The film is filled with all kinds of others bizarre odds and ends that don’t add up to anything other than their own quirkiness. Soderbergh repeatedly returns to peripheral characters who have nothing to do with the main plotlines, including a man being interviewed in a park and another man who’s being chased by asylum guards and running around naked except a shirt bearing the film’s title. Soderbergh plays with all the cinematic conventions, inserting cartoonish sounds, utilizing discontinuity editing at unexpected moments, speeding up the photography and changing the film stocks. It’s almost as if he were regurgitating everything he had ever heard or read about filmmaking, from avant-garde pioneers, to Italian neoralism, to the French New Wave, to the fantasy-comedies of Terry Gilliam.
None of that is particularly revelatory, as it’s been done before. However, if there is a revelation in Schizopolis, it’s Soderbergh himself, who proves, in his only acting role to date, to be an extremely gifted comedic actor. With his narrow face, receding hairline, and dominate nose, he runs the physical gamut of expressions and moods. As Fletcher, he perfectly embodies a sense of soul-deadening conformity, except for moments when he’s either masturbating or making strange faces in the bathroom mirror at work (which is, by the way, the single funniest scene in the movie). He then changes gears completely as the extroverted Dr. Korchek, a randy man with an overactive ego and a penchant for irritating catechisms about dental health (for example, “You don’t have to floss all your teeth, just the ones you want to keep”). As director-writer-producer-cinematographer, Soderbergh proves in Schizopolis that he has absorbed a lot about filmmaking and can parody cinematic conventions both avant-garde and mainstream. But, when it’s over, you’re left questioning whether a great comic actor has missed his true calling.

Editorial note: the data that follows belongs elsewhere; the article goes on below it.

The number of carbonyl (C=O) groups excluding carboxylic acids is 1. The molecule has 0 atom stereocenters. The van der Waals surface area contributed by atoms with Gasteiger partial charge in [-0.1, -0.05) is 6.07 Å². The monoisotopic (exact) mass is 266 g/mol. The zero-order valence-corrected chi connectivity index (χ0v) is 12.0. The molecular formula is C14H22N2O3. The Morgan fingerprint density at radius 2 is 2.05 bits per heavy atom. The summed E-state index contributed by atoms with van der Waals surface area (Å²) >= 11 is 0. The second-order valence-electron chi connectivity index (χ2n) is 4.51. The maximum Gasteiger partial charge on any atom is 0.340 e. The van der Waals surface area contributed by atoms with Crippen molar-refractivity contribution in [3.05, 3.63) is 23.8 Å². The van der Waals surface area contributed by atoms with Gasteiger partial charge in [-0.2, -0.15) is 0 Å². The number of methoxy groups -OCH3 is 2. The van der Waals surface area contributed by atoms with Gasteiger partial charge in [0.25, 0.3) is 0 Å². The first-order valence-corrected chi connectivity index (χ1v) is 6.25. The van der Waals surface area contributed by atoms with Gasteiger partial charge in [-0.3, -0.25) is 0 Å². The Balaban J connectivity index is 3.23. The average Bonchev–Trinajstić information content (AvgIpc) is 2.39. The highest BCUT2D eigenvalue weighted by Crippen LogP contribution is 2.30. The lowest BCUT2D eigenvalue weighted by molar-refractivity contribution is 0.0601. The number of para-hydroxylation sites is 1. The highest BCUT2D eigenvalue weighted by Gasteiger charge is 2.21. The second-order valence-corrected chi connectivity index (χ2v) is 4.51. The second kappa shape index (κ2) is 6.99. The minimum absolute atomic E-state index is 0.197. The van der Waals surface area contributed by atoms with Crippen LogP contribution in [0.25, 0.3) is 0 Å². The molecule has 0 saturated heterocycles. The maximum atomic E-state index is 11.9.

|Schizopolis Director-Approved Criterion Collection DVD|
|Aspect Ratio||1.85:1 |
English Dolby 1.0 Monaural|
Audio commentary by writer/director Steven Soderbergh|
Audio commentary by producer John Hardy, casting director David Jensen, actor Mike Malone, and sound mixer Paul Ledford
“Maximum Busy Muscle!”: deleted scenes and outtakes
Original theatrical trailer
|Distributor||The Criterion Collection / Home Vision Entertainment|
|Release Date||October 28, 2003|
| The new high-definition anamorphic widescreen (1.85:1) transfer of Schizopolis was taken from a 35mm interpositive. The image is uniformly excellent, with strong, rich colors and good detail. The film features a number of different visual media, including extremely grainy film and video in which you can see the lines of resolution, all of which are nicely reproduced and stand in contrast to the rest of the film.|
|The Dolby Digital monaural soundtrack, transferred from the original 2-inch analog master mixes, is clean and clear throughout.|
| The two audio commentaries on this DVD couldn’t be any different. The first, in which writer/director/star Steven Soderbergh interviews himself, is right in line with the parodic tone of the film itself. Although speaking in serious and pseudo-profound tones, Soderbergh’s commentary is really one long joke in which he acts self-consciously pompous and tells outright lies. It’s hilarious to listen to, but you won’t learn much about the film itself. If that’s what you’re interested in, you can listen to the second audio commentary, which features producer John Hardy, casting director David Jensen, actor Mike Malone, and sound mixer Paul Ledford. Although laid-back, it is filled with interested anecdotes and behind-the-scenes information. The only other supplements are an eight-minute section titled “Maximum Busy Muscle,” which is a montage of outtakes and deleted scenes, and the original theatrical trailer.
Overall Rating: (3)